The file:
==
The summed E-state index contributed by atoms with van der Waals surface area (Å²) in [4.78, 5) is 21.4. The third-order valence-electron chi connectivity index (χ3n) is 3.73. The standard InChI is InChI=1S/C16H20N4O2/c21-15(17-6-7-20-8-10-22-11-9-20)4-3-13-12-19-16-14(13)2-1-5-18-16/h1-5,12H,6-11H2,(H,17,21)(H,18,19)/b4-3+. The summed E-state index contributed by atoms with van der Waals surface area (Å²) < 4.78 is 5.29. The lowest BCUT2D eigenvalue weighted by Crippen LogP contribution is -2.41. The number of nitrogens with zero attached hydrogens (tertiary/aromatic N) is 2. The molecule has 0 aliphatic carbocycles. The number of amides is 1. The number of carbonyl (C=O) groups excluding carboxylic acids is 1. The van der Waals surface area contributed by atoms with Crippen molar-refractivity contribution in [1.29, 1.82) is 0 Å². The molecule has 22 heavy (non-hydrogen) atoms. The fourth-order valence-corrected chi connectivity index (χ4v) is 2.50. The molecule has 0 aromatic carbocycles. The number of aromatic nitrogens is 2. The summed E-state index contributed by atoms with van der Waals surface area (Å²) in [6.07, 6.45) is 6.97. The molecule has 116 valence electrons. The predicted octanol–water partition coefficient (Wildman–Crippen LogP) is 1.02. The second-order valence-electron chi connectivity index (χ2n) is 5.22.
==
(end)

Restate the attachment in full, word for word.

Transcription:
The summed E-state index contributed by atoms with van der Waals surface area (Å²) in [4.78, 5) is 21.4. The third-order valence-electron chi connectivity index (χ3n) is 3.73. The standard InChI is InChI=1S/C16H20N4O2/c21-15(17-6-7-20-8-10-22-11-9-20)4-3-13-12-19-16-14(13)2-1-5-18-16/h1-5,12H,6-11H2,(H,17,21)(H,18,19)/b4-3+. The summed E-state index contributed by atoms with van der Waals surface area (Å²) < 4.78 is 5.29. The lowest BCUT2D eigenvalue weighted by Crippen LogP contribution is -2.41. The number of nitrogens with zero attached hydrogens (tertiary/aromatic N) is 2. The molecule has 0 aliphatic carbocycles. The number of amides is 1. The number of carbonyl (C=O) groups excluding carboxylic acids is 1. The van der Waals surface area contributed by atoms with Crippen molar-refractivity contribution in [1.29, 1.82) is 0 Å². The molecule has 22 heavy (non-hydrogen) atoms. The fourth-order valence-corrected chi connectivity index (χ4v) is 2.50. The molecule has 0 aromatic carbocycles. The number of aromatic nitrogens is 2. The summed E-state index contributed by atoms with van der Waals surface area (Å²) in [6.07, 6.45) is 6.97. The molecule has 116 valence electrons. The predicted octanol–water partition coefficient (Wildman–Crippen LogP) is 1.02. The second-order valence-electron chi connectivity index (χ2n) is 5.22.